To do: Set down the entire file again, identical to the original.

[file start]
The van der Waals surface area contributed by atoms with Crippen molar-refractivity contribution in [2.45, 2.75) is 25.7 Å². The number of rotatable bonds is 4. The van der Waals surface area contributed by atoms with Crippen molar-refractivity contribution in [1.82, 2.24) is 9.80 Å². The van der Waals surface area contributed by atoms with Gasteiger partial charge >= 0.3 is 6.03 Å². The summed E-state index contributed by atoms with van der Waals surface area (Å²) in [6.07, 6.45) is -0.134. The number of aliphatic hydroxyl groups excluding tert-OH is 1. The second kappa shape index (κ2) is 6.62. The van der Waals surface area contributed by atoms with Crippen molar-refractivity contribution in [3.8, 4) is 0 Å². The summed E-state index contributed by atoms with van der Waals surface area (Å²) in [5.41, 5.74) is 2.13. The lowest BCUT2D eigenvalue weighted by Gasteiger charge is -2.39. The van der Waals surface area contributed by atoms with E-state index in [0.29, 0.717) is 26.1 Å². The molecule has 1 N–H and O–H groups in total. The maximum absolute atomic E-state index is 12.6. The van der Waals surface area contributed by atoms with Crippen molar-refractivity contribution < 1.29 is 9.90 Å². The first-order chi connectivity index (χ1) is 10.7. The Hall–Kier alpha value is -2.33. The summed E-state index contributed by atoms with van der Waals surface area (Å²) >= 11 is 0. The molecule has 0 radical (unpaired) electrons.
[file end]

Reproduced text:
The van der Waals surface area contributed by atoms with Crippen molar-refractivity contribution in [2.45, 2.75) is 25.7 Å². The number of rotatable bonds is 4. The van der Waals surface area contributed by atoms with Crippen molar-refractivity contribution in [1.82, 2.24) is 9.80 Å². The van der Waals surface area contributed by atoms with Gasteiger partial charge >= 0.3 is 6.03 Å². The summed E-state index contributed by atoms with van der Waals surface area (Å²) in [6.07, 6.45) is -0.134. The number of aliphatic hydroxyl groups excluding tert-OH is 1. The second kappa shape index (κ2) is 6.62. The van der Waals surface area contributed by atoms with Crippen molar-refractivity contribution in [3.8, 4) is 0 Å². The summed E-state index contributed by atoms with van der Waals surface area (Å²) in [5.41, 5.74) is 2.13. The lowest BCUT2D eigenvalue weighted by Gasteiger charge is -2.39. The van der Waals surface area contributed by atoms with E-state index in [0.29, 0.717) is 26.1 Å². The molecule has 1 N–H and O–H groups in total. The maximum absolute atomic E-state index is 12.6. The van der Waals surface area contributed by atoms with Crippen molar-refractivity contribution < 1.29 is 9.90 Å². The first-order chi connectivity index (χ1) is 10.7. The Hall–Kier alpha value is -2.33. The summed E-state index contributed by atoms with van der Waals surface area (Å²) >= 11 is 0. The molecule has 0 radical (unpaired) electrons.